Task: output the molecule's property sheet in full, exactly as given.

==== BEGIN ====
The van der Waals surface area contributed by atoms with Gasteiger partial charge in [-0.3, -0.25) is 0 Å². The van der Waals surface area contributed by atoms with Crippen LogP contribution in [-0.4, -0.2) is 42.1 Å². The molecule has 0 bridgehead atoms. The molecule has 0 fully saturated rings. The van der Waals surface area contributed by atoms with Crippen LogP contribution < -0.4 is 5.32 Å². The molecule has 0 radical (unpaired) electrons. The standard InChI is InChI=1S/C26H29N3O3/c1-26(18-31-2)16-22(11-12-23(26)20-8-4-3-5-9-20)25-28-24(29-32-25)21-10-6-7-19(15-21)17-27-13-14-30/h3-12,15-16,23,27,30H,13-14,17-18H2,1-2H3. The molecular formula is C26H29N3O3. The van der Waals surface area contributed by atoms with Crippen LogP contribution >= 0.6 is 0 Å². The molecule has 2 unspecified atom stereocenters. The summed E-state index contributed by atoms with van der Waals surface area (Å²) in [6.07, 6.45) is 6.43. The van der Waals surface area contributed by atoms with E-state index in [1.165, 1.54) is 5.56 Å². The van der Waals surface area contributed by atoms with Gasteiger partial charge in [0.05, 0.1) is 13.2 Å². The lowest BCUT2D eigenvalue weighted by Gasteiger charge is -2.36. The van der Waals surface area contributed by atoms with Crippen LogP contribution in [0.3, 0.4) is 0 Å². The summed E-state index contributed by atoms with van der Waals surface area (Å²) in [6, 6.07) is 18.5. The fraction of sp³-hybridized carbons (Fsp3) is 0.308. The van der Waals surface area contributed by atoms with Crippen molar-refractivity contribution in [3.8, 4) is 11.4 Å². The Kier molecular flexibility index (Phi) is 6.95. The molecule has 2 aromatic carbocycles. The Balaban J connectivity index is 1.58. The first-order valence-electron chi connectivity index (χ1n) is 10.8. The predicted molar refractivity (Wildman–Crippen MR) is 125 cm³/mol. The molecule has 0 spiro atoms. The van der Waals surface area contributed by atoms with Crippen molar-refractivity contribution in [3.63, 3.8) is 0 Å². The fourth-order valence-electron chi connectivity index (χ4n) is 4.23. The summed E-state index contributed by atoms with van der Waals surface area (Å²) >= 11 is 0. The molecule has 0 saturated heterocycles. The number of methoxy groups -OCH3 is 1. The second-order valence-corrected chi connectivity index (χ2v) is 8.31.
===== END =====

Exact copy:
The van der Waals surface area contributed by atoms with Gasteiger partial charge in [-0.3, -0.25) is 0 Å². The van der Waals surface area contributed by atoms with Crippen LogP contribution in [-0.4, -0.2) is 42.1 Å². The molecule has 0 bridgehead atoms. The molecule has 0 fully saturated rings. The van der Waals surface area contributed by atoms with Crippen LogP contribution < -0.4 is 5.32 Å². The molecule has 0 radical (unpaired) electrons. The standard InChI is InChI=1S/C26H29N3O3/c1-26(18-31-2)16-22(11-12-23(26)20-8-4-3-5-9-20)25-28-24(29-32-25)21-10-6-7-19(15-21)17-27-13-14-30/h3-12,15-16,23,27,30H,13-14,17-18H2,1-2H3. The molecular formula is C26H29N3O3. The van der Waals surface area contributed by atoms with Crippen LogP contribution >= 0.6 is 0 Å². The molecule has 2 unspecified atom stereocenters. The summed E-state index contributed by atoms with van der Waals surface area (Å²) in [6.07, 6.45) is 6.43. The van der Waals surface area contributed by atoms with E-state index in [1.165, 1.54) is 5.56 Å². The van der Waals surface area contributed by atoms with Gasteiger partial charge in [0.05, 0.1) is 13.2 Å². The lowest BCUT2D eigenvalue weighted by Gasteiger charge is -2.36. The van der Waals surface area contributed by atoms with Crippen LogP contribution in [0.3, 0.4) is 0 Å². The summed E-state index contributed by atoms with van der Waals surface area (Å²) in [6, 6.07) is 18.5. The fraction of sp³-hybridized carbons (Fsp3) is 0.308. The van der Waals surface area contributed by atoms with Crippen molar-refractivity contribution in [3.8, 4) is 11.4 Å². The Kier molecular flexibility index (Phi) is 6.95. The molecule has 2 aromatic carbocycles. The Balaban J connectivity index is 1.58. The first-order valence-electron chi connectivity index (χ1n) is 10.8. The predicted molar refractivity (Wildman–Crippen MR) is 125 cm³/mol. The molecule has 0 spiro atoms. The van der Waals surface area contributed by atoms with Crippen molar-refractivity contribution in [3.63, 3.8) is 0 Å². The fourth-order valence-electron chi connectivity index (χ4n) is 4.23. The summed E-state index contributed by atoms with van der Waals surface area (Å²) >= 11 is 0. The molecule has 0 saturated heterocycles. The number of methoxy groups -OCH3 is 1. The second-order valence-corrected chi connectivity index (χ2v) is 8.31.